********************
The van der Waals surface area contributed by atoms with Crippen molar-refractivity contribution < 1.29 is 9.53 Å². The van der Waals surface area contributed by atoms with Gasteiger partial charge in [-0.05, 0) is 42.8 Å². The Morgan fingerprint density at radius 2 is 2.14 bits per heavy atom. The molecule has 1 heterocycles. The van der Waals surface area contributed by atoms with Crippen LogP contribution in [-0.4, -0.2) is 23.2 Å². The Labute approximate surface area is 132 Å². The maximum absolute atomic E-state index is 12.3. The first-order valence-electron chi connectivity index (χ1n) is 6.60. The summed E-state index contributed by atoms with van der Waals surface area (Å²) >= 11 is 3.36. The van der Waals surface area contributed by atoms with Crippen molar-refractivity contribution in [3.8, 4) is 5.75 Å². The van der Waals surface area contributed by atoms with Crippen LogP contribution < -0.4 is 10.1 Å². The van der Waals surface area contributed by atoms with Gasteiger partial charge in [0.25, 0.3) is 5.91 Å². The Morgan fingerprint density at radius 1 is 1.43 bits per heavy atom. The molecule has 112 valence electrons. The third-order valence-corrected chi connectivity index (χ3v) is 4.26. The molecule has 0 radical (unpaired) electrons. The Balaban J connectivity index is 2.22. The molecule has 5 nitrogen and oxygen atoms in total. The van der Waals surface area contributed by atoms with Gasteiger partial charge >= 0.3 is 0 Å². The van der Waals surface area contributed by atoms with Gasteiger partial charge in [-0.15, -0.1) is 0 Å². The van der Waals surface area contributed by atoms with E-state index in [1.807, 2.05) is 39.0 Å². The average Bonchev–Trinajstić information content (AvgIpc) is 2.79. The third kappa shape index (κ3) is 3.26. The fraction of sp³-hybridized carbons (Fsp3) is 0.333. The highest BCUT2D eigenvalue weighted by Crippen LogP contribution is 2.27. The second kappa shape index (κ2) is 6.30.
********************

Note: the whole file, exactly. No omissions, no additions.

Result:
The van der Waals surface area contributed by atoms with Crippen molar-refractivity contribution < 1.29 is 9.53 Å². The van der Waals surface area contributed by atoms with Gasteiger partial charge in [-0.05, 0) is 42.8 Å². The Morgan fingerprint density at radius 2 is 2.14 bits per heavy atom. The molecule has 1 heterocycles. The van der Waals surface area contributed by atoms with Crippen LogP contribution in [-0.4, -0.2) is 23.2 Å². The Labute approximate surface area is 132 Å². The maximum absolute atomic E-state index is 12.3. The first-order valence-electron chi connectivity index (χ1n) is 6.60. The summed E-state index contributed by atoms with van der Waals surface area (Å²) >= 11 is 3.36. The van der Waals surface area contributed by atoms with Crippen molar-refractivity contribution in [3.8, 4) is 5.75 Å². The van der Waals surface area contributed by atoms with Crippen LogP contribution < -0.4 is 10.1 Å². The van der Waals surface area contributed by atoms with Gasteiger partial charge in [0.25, 0.3) is 5.91 Å². The Morgan fingerprint density at radius 1 is 1.43 bits per heavy atom. The molecule has 112 valence electrons. The third-order valence-corrected chi connectivity index (χ3v) is 4.26. The molecule has 0 radical (unpaired) electrons. The Balaban J connectivity index is 2.22. The molecule has 5 nitrogen and oxygen atoms in total. The van der Waals surface area contributed by atoms with Gasteiger partial charge >= 0.3 is 0 Å². The van der Waals surface area contributed by atoms with Gasteiger partial charge in [-0.15, -0.1) is 0 Å². The van der Waals surface area contributed by atoms with E-state index in [1.807, 2.05) is 39.0 Å². The average Bonchev–Trinajstić information content (AvgIpc) is 2.79. The third kappa shape index (κ3) is 3.26. The fraction of sp³-hybridized carbons (Fsp3) is 0.333. The highest BCUT2D eigenvalue weighted by Crippen LogP contribution is 2.27. The second kappa shape index (κ2) is 6.30.